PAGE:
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Steamboat Magazine

Giving the River Some Love

09/02/2021 11:54AM ● By Eugene Buchanan

Charles Smith fishes the Yampa River at sunset. Photo by Noah Wetzel.

STEAMBOAT SPRINGS – Even if Northwest Colorado weren’t dealing with its current drought, nothing would be more precious in the West than water. And here in Steamboat Springs, the health of our local Yampa River ties into that of local wildlife, plant life, recreation and agriculture.

Luckily, the cavalry is on the way to help in the form of the Integrated Water Management Plan for the Yampa, spearheaded by the local Yampa White Green Basin Roundtable. Instead of circling the wagons, the group is circling the river’s many stakeholders together to create a plan for the river’s future.

The years-long process will combine community input with science and engineering assessments to identify actions to protect existing and future water uses and to support a healthy river ecosystem. It’s being implemented in the face of growing populations, changing land uses and, as a look out your window attests, climate uncertainty.

“The Yampa River Basin has a lot of changes coming its way,” says project leader Nicole Seltzer of the River Network. “We want to plan appropriately to protect existing usages from water shortages in the future while also promoting the river’s health. We’re looking for win-win projects from South Routt all the way to Dinosaur.”

River enthusiasts and agriculture are intertwined in Steamboat Springs. Photo by Noah Wetzel.

It’s a community-wide effort, led by locals who care about the river and its future. As part of it, the IWMP team is holding conversations with local water users to supplement science and engineering data to create recommendations for projects to implement moving forward. With a committee of volunteers experienced in everything from water management and agriculture to fisheries and recreation, the plan will identify projects and strategies that benefit all these constituents. Seltzer says they’ve spent a year so far talking to more than 150 stakeholders in the basin, listening to their concerns and ideas.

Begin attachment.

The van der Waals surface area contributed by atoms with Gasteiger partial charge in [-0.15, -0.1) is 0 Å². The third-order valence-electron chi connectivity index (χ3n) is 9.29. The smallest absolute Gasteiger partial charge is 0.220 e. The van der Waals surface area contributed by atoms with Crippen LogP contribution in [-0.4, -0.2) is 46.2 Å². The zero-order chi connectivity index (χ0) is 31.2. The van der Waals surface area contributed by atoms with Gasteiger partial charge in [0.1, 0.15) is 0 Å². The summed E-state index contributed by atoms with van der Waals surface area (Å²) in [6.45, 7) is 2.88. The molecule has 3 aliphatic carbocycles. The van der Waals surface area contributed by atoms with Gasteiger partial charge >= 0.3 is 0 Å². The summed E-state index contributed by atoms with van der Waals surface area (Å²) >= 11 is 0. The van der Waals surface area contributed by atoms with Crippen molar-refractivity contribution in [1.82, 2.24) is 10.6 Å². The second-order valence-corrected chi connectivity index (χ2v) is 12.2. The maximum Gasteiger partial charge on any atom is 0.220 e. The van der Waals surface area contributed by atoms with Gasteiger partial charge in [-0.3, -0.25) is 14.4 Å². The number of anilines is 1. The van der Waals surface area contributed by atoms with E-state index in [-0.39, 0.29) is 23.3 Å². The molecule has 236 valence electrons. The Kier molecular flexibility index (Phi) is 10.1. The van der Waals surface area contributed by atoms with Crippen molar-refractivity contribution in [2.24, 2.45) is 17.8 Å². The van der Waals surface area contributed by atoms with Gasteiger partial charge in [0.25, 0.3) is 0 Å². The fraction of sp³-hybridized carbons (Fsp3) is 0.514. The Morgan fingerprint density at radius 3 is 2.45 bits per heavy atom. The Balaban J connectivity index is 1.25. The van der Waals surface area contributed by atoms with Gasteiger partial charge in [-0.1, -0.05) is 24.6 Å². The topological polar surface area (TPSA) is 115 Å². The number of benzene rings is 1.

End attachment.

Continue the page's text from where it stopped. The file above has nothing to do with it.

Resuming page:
“We’re narrowing it down into some key focus areas, looking for system-wide solutions that help irrigation, improve the riparian corridor, alleviate land lost to erosion, and enhance recreational opportunities,” Seltzer says. “These multi-benefit efforts require a collaboration amongst water users and landowners, local nonprofits and local government.”

Citing a study showing a 37% decline in late-season flows in the Yampa over the past 40 years, the project is also looking at protecting the river’s precious water. “We’re seeing drier dries,” Seltzer says. “If we want to have a healthy river and enough water for late-season irrigation, we need to do something.”

Focusing on four segments of the river – the Upper, Middle and Lower mainstems of the Yampa, as well as the Elk River – so far, the plan has zeroed-in on improving agriculture infrastructure, protecting flows and improving riparian habitat as priorities. The team has already completed its irrigation and recreation assessments. “We’ve heard a lot of concerns about river channel movement, as well as fish and boater passage barriers,” she says. “We’re looking at solutions so we can understand how to improve these items moving forward.”

Spectators and participants converge at the C-Hole at the Yampa River Festival, Friends of the Yampa's signature event to raise awareness about the Yampa River. Photo by Jeff Hall.

So far, the river’s many stakeholders are pleased with the plan’s progress.